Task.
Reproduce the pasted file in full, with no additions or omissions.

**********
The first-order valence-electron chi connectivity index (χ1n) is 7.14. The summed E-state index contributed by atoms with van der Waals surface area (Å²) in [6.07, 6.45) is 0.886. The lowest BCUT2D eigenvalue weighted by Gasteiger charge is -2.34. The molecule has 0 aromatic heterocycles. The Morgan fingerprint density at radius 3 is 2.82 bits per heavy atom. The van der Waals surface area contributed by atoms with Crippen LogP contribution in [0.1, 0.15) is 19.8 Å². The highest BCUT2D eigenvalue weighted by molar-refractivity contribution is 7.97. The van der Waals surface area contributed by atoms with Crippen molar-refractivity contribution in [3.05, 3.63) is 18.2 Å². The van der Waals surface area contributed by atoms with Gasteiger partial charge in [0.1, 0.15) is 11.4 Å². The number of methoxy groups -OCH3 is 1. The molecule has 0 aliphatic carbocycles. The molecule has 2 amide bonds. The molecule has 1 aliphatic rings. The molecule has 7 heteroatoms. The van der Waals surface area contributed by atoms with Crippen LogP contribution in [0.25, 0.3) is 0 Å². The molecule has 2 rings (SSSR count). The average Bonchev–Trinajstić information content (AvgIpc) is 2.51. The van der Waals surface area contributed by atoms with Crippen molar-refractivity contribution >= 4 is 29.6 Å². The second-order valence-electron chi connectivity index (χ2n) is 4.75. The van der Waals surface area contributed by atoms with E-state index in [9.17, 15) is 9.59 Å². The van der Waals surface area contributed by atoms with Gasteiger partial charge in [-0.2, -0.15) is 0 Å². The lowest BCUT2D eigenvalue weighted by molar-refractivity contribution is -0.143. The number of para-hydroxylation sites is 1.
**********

The first-order valence-electron chi connectivity index (χ1n) is 7.14. The summed E-state index contributed by atoms with van der Waals surface area (Å²) in [6.07, 6.45) is 0.886. The lowest BCUT2D eigenvalue weighted by Gasteiger charge is -2.34. The molecule has 0 aromatic heterocycles. The Morgan fingerprint density at radius 3 is 2.82 bits per heavy atom. The van der Waals surface area contributed by atoms with Crippen LogP contribution in [0.1, 0.15) is 19.8 Å². The highest BCUT2D eigenvalue weighted by molar-refractivity contribution is 7.97. The van der Waals surface area contributed by atoms with Crippen molar-refractivity contribution in [3.05, 3.63) is 18.2 Å². The van der Waals surface area contributed by atoms with Gasteiger partial charge in [0.1, 0.15) is 11.4 Å². The number of methoxy groups -OCH3 is 1. The molecule has 0 aliphatic carbocycles. The molecule has 2 amide bonds. The molecule has 1 aliphatic rings. The molecule has 7 heteroatoms. The van der Waals surface area contributed by atoms with Crippen LogP contribution in [0.25, 0.3) is 0 Å². The molecule has 2 rings (SSSR count). The average Bonchev–Trinajstić information content (AvgIpc) is 2.51. The van der Waals surface area contributed by atoms with Crippen molar-refractivity contribution >= 4 is 29.6 Å². The second-order valence-electron chi connectivity index (χ2n) is 4.75. The van der Waals surface area contributed by atoms with E-state index in [9.17, 15) is 9.59 Å². The van der Waals surface area contributed by atoms with Gasteiger partial charge in [-0.2, -0.15) is 0 Å². The lowest BCUT2D eigenvalue weighted by molar-refractivity contribution is -0.143. The number of para-hydroxylation sites is 1.